The character of Mr. Abraham Adams is the most delightful in the whole range of English fiction. It is the embodiment of Christianity in all its noblest bearingsthe grandest delineation of a pattern priest which the world has yet seen. From the moment we are introduced to him drinking his cup of ale in Sir Thomas Booby's kitchen, and taking that opportunity of asking Joseph Andrews a few questions about religion, till we bid farewell to him at the celebration of his young friend's nuptials, when he courageously rebukes Mr. Booby and Pamela “ for laughing in so sacred a place, and on so solemn an occa
(1) See the title of Joseph Andrews-"The History of the Adventures of Joseph Andrews and his friend, Mr. Abraham Adams. Written in imitation of the manner of Cervantes, author of Don Quixote."
sion," there is such a noble consistency and unaffected simplicity in his character-so beautiful a union of true. dignity and genuine humility-that, in spite of the unseemly tricks and unbecoming treatment to which he is exposed, we never cease both to love and respect him. There is no adventure, however low and ludicrous, no undeserved misfortune to which Adams is exposed, which can at all tend to lower him in our estimation. Even when-mistaken for the pig-dealer-he is prostrated in the mire with Parson Trulliber's hogs, or when-the victim of a practical joke he is soused in the water-tub by his treacherous entertainers, our respect for his simple faith and manliness represses the tendency to contemptuous mirth; and, though he stands before us bespattered with mud or drenched with water, with a ragged cassock and a crownless hat, he has lost none of the dignity of the cloth, and has become in no degree an object of contempt.1
It is impossible here to ignore the tradition that Parson Adams was sketched from a living original, and that that original was one of Fielding's own friends, the Rev. William Young. "Mr. Young," says Murphy, "was remarkable for his intimate acquaintance with the Greek authors, and had as passionate a veneration for Eschylus as Parson Adams; the overflowings of his benevolence
(1) Mr. Forster has the following admirable criticism on the characters of the Vicar of Wakefield and Mr. Abraham Adams :-" Resemblances have been found, and may be admitted to exist, between the Rev. Charles Primrose and the Rev. Abraham Adams. They were from kindred genius; and from the manly habit which Fielding and Goldsmith shared of discerning what was good and beautiful in the homeliest aspects of humanity. In the parson's saddle-bag of sermons would hardly have been found this prison-sermon of the vicar; and there was in Mr. Adams not only a capacity for beef and pudding, but for beating and being beaten, which would ill have consisted with the simple dignity of Doctor Primrose. But unquestionable learning, unsuspecting simplicity, amusing traits of credulity and pedantry, and a most Christian purity and benevolence of heart, are common to both these masterpieces of English fiction; and are in each with such excellent touch discriminated, as to leave no possible doubt of the originality of either."-Life and Times of Goldsmith, vol. ii. 2nd edition.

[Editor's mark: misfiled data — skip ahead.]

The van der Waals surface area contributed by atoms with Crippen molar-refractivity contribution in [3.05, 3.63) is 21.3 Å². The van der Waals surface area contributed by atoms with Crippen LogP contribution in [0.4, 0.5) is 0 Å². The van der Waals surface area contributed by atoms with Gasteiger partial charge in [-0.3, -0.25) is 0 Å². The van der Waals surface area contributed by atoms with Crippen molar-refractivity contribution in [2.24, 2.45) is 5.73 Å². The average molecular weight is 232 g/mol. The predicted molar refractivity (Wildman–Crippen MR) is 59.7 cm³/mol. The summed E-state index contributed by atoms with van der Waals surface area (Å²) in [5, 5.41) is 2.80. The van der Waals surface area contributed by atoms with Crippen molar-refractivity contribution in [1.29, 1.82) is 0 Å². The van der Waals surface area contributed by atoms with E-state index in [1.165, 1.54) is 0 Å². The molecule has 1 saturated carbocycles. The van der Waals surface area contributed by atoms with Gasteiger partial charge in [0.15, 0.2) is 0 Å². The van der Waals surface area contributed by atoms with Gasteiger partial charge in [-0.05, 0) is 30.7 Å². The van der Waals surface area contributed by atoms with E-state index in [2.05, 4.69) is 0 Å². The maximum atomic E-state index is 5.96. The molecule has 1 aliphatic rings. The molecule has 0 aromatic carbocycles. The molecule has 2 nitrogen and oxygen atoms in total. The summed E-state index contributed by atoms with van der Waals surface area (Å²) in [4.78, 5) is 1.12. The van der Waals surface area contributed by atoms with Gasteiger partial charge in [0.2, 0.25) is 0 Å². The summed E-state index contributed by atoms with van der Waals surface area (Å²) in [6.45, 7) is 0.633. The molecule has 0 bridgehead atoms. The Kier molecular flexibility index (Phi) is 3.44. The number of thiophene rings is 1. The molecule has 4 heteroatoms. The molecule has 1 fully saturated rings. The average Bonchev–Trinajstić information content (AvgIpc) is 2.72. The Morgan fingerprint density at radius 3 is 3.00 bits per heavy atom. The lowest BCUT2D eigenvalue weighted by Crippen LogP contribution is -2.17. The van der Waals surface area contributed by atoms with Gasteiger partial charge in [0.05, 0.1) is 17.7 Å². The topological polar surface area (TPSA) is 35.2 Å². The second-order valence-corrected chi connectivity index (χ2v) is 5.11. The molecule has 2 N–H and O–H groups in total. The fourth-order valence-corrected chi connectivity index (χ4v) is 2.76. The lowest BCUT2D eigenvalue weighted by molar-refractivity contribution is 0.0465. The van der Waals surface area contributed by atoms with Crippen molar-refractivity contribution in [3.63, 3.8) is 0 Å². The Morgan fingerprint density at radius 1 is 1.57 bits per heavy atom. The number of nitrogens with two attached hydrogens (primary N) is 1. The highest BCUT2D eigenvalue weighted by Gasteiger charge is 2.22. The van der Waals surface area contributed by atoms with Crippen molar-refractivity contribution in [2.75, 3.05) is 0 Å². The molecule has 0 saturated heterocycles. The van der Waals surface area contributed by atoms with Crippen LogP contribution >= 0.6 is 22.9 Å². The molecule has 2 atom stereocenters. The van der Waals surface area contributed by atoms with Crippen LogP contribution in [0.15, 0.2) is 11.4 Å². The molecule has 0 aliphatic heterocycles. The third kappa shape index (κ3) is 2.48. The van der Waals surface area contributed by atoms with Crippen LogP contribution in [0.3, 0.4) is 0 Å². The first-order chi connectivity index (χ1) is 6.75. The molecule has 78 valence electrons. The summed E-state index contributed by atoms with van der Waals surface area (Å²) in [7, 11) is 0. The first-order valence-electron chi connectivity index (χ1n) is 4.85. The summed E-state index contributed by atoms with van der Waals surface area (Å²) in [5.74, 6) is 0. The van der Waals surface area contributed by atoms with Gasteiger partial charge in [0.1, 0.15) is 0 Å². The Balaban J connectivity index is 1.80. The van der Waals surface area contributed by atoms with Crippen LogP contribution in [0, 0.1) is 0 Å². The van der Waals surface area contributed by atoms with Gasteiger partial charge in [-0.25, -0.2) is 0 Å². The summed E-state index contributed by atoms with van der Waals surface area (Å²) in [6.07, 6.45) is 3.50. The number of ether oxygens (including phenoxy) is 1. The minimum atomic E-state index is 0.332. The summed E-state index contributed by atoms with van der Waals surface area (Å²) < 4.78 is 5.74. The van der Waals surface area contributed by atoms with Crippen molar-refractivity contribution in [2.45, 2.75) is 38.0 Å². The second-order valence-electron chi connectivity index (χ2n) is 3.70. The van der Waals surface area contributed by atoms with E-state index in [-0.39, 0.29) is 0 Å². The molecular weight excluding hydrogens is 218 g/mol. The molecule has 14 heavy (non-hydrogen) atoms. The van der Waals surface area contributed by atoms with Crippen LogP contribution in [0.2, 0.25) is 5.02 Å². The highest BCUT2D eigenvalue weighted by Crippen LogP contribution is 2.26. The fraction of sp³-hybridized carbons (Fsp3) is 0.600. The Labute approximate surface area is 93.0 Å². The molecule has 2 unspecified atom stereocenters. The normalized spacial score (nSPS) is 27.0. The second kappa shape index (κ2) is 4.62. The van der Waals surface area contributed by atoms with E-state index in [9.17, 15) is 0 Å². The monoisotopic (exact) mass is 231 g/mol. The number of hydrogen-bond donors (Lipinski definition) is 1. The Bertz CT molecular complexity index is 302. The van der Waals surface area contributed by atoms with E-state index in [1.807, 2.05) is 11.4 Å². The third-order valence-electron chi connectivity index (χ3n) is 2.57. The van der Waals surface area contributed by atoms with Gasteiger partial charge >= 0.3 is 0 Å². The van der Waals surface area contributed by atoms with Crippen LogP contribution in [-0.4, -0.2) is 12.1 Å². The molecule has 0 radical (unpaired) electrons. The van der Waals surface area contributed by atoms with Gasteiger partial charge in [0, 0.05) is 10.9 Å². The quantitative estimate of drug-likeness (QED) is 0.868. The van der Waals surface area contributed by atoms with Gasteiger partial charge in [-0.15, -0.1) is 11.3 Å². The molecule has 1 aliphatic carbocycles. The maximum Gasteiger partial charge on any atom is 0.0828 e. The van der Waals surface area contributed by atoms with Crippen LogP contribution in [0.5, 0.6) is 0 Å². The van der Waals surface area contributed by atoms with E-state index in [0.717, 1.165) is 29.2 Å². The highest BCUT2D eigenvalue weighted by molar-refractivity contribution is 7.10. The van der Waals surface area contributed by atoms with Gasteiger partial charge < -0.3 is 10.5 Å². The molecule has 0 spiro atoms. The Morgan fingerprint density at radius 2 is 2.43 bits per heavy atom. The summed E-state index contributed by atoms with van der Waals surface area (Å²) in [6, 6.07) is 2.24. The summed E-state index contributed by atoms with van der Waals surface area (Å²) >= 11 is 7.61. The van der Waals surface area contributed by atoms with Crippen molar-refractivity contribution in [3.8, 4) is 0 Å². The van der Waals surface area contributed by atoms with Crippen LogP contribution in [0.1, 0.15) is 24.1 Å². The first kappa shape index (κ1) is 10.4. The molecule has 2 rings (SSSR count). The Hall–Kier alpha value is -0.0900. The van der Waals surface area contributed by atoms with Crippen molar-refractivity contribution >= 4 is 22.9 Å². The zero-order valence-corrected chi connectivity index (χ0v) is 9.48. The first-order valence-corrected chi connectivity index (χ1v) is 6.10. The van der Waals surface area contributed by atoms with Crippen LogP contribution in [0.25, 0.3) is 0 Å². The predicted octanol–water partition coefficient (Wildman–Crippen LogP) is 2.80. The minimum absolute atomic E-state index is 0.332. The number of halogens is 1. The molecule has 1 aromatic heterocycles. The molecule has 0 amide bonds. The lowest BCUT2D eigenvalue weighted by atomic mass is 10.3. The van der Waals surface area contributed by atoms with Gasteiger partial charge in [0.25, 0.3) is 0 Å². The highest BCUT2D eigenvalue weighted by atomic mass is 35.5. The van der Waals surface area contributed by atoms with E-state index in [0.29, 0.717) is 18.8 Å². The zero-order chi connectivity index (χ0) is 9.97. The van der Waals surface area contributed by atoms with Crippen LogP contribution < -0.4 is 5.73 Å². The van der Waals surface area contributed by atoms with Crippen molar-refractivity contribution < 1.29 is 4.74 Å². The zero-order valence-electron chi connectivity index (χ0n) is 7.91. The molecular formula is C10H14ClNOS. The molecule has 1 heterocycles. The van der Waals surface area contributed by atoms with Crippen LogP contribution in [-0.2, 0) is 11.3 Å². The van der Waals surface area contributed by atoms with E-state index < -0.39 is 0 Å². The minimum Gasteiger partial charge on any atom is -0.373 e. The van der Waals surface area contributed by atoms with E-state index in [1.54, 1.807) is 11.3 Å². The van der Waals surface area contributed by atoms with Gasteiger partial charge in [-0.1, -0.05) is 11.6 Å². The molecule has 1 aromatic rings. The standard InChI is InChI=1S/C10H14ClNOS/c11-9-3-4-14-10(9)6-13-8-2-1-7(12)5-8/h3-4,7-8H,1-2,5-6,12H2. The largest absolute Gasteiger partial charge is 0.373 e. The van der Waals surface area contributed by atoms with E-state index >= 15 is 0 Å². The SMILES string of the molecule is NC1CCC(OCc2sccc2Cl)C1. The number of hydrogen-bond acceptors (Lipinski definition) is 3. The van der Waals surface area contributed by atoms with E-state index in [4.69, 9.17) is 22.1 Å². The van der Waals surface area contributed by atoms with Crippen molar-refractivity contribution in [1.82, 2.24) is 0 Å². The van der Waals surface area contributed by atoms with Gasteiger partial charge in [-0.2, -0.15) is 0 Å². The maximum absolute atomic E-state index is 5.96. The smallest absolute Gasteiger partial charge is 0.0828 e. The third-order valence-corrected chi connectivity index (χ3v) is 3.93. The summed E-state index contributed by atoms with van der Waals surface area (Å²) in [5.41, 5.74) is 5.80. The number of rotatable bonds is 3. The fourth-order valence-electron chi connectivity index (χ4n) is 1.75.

were as strong, and his fits of reverie were as frequent." Dr. Johnson, speaking of the same individual as the original of Fielding's immortal sketch, tells us of him, that "he supported an uncomfortable existence by translating from the Greek; and if he did not seem to be his own friend, was at least no man's enemy."1 A curious story is narrated by Mr. Murphy in illustration of the reverend gentleman's absence of mind, and occasional forgetfulness of mundane affairs. During the Duke of Marlborough's campaign in Flanders, Mr. Young served as chaplain in an infantry regiment, and one evening, when encamped close to the enemy, carelessly wandered into the hostile camp, with his "Eschylus" in his hand, and with a heart. full of benevolent reflection, called forth by the tranquillity of the hour, and the balmy sweetness of the evening air. The French sentry's cry of " Qui va là !" first apprised him of his danger, and he immediately surrendered himself a prisoner of war. But the officer in command, perceiving the simplicity of his character, and that his appearance in the camp was unintentional, immediately released him, and politely directed him back to his regiment. In conjunction with this profound and simple-minded Grecian, Fielding meditated a translation of "Aristophanes,” and one play was published as a specimen, soon after the appearance of “ Joseph Andrews." 2 But the manner in which it was received did not probably encourage the friends to persevere in their undertaking, or to continue this notable partnership of wit and scholarship.
That Parson Adams of the novel is merely the Reverend Mr. Young of real life-a minute copy of a well-known original-cannot, however, be conceded. Some of the qualities which distinguished Fielding's friend-such as his passion for "Eschylus," his absence of mind, his trick
(1) Lives of the Poets.
(2) "Plutus, the God of Riches: a Comedy from the Greek of Aristophanes." By H. Fielding, Esq., and the Rev. Mr. Young. Waller. 1742.